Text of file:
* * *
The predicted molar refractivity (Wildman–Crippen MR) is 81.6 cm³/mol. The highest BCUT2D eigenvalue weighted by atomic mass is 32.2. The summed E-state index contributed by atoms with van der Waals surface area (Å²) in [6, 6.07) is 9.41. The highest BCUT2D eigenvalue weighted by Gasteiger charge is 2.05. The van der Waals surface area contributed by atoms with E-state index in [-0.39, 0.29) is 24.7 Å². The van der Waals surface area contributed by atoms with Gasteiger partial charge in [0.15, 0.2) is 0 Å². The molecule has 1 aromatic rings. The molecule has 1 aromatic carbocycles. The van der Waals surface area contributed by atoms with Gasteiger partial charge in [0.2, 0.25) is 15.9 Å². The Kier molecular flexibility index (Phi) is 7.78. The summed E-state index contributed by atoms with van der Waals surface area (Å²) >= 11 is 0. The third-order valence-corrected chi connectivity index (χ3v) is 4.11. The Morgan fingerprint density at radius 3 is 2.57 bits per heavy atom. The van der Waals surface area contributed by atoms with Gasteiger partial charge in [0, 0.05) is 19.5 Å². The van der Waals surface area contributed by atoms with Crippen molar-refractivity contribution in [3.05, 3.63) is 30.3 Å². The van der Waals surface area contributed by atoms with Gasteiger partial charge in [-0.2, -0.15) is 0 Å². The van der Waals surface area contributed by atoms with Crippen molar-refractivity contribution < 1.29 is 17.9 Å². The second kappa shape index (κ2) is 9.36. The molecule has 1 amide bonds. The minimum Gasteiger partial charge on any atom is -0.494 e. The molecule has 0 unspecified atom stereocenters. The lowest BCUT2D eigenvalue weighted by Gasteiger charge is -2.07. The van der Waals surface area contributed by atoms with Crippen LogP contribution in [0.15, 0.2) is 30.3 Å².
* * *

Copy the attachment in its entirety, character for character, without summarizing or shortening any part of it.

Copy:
The predicted molar refractivity (Wildman–Crippen MR) is 81.6 cm³/mol. The highest BCUT2D eigenvalue weighted by atomic mass is 32.2. The summed E-state index contributed by atoms with van der Waals surface area (Å²) in [6, 6.07) is 9.41. The highest BCUT2D eigenvalue weighted by Gasteiger charge is 2.05. The van der Waals surface area contributed by atoms with E-state index in [-0.39, 0.29) is 24.7 Å². The van der Waals surface area contributed by atoms with Gasteiger partial charge in [0.15, 0.2) is 0 Å². The molecule has 1 aromatic rings. The molecule has 1 aromatic carbocycles. The van der Waals surface area contributed by atoms with Gasteiger partial charge in [0.2, 0.25) is 15.9 Å². The Kier molecular flexibility index (Phi) is 7.78. The summed E-state index contributed by atoms with van der Waals surface area (Å²) >= 11 is 0. The third-order valence-corrected chi connectivity index (χ3v) is 4.11. The Morgan fingerprint density at radius 3 is 2.57 bits per heavy atom. The van der Waals surface area contributed by atoms with Gasteiger partial charge in [0, 0.05) is 19.5 Å². The van der Waals surface area contributed by atoms with Crippen molar-refractivity contribution in [3.05, 3.63) is 30.3 Å². The van der Waals surface area contributed by atoms with Gasteiger partial charge in [-0.2, -0.15) is 0 Å². The van der Waals surface area contributed by atoms with Crippen molar-refractivity contribution < 1.29 is 17.9 Å². The second kappa shape index (κ2) is 9.36. The molecule has 1 amide bonds. The minimum Gasteiger partial charge on any atom is -0.494 e. The molecule has 0 unspecified atom stereocenters. The lowest BCUT2D eigenvalue weighted by Gasteiger charge is -2.07. The van der Waals surface area contributed by atoms with Crippen LogP contribution in [0.15, 0.2) is 30.3 Å².